Local scientists shrink big data storage

Li Qian
A portable big data center on a single disc is in prospect after local scientists come up with a new approach to storing the vast amount of data we produce every day.
Li Qian

Local scientists have found a new approach to high-capacity data storage, making a portable big data center possible.

The amount of data we produce every day is beyond imagination in this era of information explosion.

Estimates show that global data will amount up to 175 ZB (Zettabytes; 1 ZB equals 1 billion Terabytes or 1 trillion Gigabytes) in 2025. If 175 ZB were stored on Blu-ray disks, the disk stack would be 23 times the distance to the Moon.

Scientists from the University of Shanghai for Science and Technology (USST) have offered a new approach for next-generation nanoscale optical data storage, which can greatly increase storage capacity while decreasing energy consumption.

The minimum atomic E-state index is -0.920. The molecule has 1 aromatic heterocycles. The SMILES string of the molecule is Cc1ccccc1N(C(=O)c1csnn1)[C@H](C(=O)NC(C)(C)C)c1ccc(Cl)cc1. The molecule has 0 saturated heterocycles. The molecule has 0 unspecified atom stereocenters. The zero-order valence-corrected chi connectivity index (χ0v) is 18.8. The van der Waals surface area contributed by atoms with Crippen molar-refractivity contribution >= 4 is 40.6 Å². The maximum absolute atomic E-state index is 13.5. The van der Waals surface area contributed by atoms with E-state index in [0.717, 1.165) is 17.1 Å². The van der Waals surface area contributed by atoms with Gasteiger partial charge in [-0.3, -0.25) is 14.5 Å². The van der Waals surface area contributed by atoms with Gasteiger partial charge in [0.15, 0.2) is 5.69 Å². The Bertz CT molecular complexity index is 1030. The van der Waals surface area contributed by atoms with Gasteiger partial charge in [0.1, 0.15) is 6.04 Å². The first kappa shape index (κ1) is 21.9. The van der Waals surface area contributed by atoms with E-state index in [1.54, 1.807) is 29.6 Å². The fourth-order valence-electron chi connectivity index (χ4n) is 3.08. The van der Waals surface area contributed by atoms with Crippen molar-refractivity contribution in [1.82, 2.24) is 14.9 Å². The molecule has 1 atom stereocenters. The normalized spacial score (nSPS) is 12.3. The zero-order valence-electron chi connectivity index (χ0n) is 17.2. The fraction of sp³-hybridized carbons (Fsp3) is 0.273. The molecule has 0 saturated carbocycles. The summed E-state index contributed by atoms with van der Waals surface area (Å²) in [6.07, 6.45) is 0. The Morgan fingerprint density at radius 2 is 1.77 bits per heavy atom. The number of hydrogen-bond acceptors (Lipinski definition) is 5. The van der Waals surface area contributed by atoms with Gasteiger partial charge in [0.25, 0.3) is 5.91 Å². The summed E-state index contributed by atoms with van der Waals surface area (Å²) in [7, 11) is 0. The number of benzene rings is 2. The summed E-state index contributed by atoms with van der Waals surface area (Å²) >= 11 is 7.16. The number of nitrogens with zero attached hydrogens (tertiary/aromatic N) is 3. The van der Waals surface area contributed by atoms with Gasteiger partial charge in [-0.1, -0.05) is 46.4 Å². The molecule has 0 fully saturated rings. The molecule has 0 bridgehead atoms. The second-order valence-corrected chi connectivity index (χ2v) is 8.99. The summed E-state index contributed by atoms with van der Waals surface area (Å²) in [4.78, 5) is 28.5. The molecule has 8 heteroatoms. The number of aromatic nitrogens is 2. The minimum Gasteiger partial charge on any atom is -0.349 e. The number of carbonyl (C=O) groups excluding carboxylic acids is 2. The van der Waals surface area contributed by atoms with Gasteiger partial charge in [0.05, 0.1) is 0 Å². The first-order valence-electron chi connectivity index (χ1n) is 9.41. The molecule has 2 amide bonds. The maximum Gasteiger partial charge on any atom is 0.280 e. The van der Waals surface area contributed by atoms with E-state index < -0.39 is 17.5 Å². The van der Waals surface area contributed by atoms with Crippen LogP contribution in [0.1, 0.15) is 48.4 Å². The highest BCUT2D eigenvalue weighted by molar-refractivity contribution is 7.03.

They conjugated graphene oxide and lanthanide-doped upconversion nanoparticles, which are synthesized by adding lanthanides, the rare-earth elements, into nanoparticles and are able to convert infrared light into UV-visible light.

Using the nanocomposites as storage media combined with a sub-diffraction optical writing method, it is possible to develop a 12-centimeter-in-diameter optical disk that can store 700 TB, equal to the capacity of 28,000 Blu-ray discs.

This finding provides a new approach to develop new optical disks which demand lower energy consumption and have a long lifespan.

Professor Zhang Qiming said it has great potential to be used in the big data centers.

“Maybe in the future a standard football field-sized big data center can be replaced by a portable disk,” he said.

Simone Lamon, a postdoctoral research fellow of USST, said the new optical storage technology is likely to greatly support the development of artificial intelligence technology. He believed it will usher in an information revolution.

The research was conducted by University of Shanghai for Science and Technology, RMIT University and National University of Singapore. It has been published in scientific journal “Science Advances.”

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